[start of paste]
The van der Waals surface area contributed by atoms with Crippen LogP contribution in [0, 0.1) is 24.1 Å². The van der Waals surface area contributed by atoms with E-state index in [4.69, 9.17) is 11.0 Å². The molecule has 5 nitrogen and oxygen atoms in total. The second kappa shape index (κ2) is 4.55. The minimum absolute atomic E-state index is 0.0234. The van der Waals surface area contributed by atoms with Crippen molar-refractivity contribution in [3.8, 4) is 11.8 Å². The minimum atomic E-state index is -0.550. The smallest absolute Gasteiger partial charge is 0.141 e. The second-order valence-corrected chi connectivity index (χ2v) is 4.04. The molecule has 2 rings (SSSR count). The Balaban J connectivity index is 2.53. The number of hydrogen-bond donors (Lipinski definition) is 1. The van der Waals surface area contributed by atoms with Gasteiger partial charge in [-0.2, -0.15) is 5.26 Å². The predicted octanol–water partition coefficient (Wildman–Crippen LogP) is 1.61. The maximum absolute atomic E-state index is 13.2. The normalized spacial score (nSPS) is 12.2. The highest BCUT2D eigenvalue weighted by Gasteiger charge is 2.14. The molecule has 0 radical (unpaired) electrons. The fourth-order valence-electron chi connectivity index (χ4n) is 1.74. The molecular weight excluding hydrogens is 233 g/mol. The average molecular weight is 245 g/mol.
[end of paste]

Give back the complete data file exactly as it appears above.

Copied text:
The van der Waals surface area contributed by atoms with Crippen LogP contribution in [0, 0.1) is 24.1 Å². The van der Waals surface area contributed by atoms with E-state index in [4.69, 9.17) is 11.0 Å². The molecule has 5 nitrogen and oxygen atoms in total. The second kappa shape index (κ2) is 4.55. The minimum absolute atomic E-state index is 0.0234. The van der Waals surface area contributed by atoms with Crippen molar-refractivity contribution in [3.8, 4) is 11.8 Å². The minimum atomic E-state index is -0.550. The smallest absolute Gasteiger partial charge is 0.141 e. The second-order valence-corrected chi connectivity index (χ2v) is 4.04. The molecule has 2 rings (SSSR count). The Balaban J connectivity index is 2.53. The number of hydrogen-bond donors (Lipinski definition) is 1. The van der Waals surface area contributed by atoms with Gasteiger partial charge in [-0.2, -0.15) is 5.26 Å². The predicted octanol–water partition coefficient (Wildman–Crippen LogP) is 1.61. The maximum absolute atomic E-state index is 13.2. The normalized spacial score (nSPS) is 12.2. The highest BCUT2D eigenvalue weighted by Gasteiger charge is 2.14. The molecule has 0 radical (unpaired) electrons. The fourth-order valence-electron chi connectivity index (χ4n) is 1.74. The molecular weight excluding hydrogens is 233 g/mol. The average molecular weight is 245 g/mol.